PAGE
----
Located in the middle of a park, and with three walls of clear glass, Kunsthalle Wien offers up not only works of art but also the gallery-goers themselves for passers-by to observe. In Camille Henrot’s solo exhibition ‘If Wishes Were Horses,’ the baseline uneasiness of this fishbowl-like venue is compounded in a very curious way: the viewer is required to remove their shoes before entering the space. While this serves the practical function of not damaging the floor, which is part of the show itself and is made up of plush jiu jitsu mats, it is also an intimate gesture with associations of religious worship, the comfort of being at home, privacy, or even sensuality.
Having thus engineered vulnerability in the visitor, Henrot proceeds to interrogate the power structures of authority, dominance, ritual and sadomasochism through a presentation of new works. Taking the proverb ‘If wishes were horses, beggars would ride,’ a phrase typically associated with repressive desire, the artist negotiates the liminal space between control and submission. Longing is never as straightforward as it seems, and true engagement with others can never be characterized as only one of two polar opposites, instead containing elements of both natures in an ongoing shift of power.
Tug of War (2017) comprises a length of braided ropes and chains, the iconography of imprisonment and bondage, connecting one white standalone wall to another. While the braided mass begins by digging into the first wall and mat with all the intensity and desperation of a grappling hook before coalescing into one ropy form, it ends by threading through a hole in the second wall, at which point the braid is undone, the unwound, separate components spilling onto the mat in a sigh of relief.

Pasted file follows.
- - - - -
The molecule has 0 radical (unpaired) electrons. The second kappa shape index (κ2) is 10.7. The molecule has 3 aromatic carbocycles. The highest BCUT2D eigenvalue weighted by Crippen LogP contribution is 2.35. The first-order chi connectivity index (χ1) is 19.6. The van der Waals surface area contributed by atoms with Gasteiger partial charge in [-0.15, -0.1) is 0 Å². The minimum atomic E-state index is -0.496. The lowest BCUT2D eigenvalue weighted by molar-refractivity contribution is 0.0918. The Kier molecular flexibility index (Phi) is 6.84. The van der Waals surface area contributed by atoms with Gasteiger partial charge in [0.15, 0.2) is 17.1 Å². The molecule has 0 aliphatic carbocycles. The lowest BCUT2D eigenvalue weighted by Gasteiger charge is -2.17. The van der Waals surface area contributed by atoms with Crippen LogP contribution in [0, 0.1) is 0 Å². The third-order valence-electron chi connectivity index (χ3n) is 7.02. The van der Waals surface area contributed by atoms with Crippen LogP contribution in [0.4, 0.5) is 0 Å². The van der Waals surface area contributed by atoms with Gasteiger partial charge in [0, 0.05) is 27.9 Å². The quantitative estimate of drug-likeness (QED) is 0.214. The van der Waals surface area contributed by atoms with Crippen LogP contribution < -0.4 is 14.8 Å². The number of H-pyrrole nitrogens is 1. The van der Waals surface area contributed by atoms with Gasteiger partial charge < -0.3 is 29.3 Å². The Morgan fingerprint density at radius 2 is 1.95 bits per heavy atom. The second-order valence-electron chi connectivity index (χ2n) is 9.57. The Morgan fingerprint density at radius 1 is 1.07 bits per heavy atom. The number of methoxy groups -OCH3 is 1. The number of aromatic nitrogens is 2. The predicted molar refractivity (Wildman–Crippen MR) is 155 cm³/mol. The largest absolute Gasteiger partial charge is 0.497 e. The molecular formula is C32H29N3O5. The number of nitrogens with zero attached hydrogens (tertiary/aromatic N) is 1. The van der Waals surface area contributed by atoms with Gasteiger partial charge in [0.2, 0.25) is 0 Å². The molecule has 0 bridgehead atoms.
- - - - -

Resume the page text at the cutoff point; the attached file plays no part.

Similarly, the standalone sculptures Wait What (2017) and I Say (2017) play upon a release of tension. I Say, which consists of a boxing bag and a suggestively humanoid aluminium form draped around it, is stressed and taut, with the aluminium flowing down towards the floor, taking on the shape of a hand extending a defiant middle finger. Meanwhile, Wait What, a fluted wooden column topped with a melting animal-like figure, embodies the other impulse present in ‘If Wishes Were Horses,’ the feeling of loosening, of passivity, of giving up and ceding control.
Tuesday (2017) comprises interwoven film footage of martial-arts wrestlers in a gym and people riding horses across a landscape. Just as the rider must master their horse but still respect its agency, the wrestlers grapple with one another in a slow dance, constantly taking and ceding control in an endless loop. The riders braiding their horses’ manes recalls the braided chain in Tug of War in a formally satisfying way, although the gentle, care-giving plaiting in Tuesday is worlds away from the painful twists and tension in Tug of War. Tuesday’s soundtrack pits intimacy and exposure against one another once again, as the sensual, almost jazzy sounds are better suited to a seduction scene than a public art show.
The act of visitors putting their shoes back on upon leaving marks a transition from one space to another. Yet the uncomfortable experience of engaging with these works, within an environment of such tight authorial control, lingers.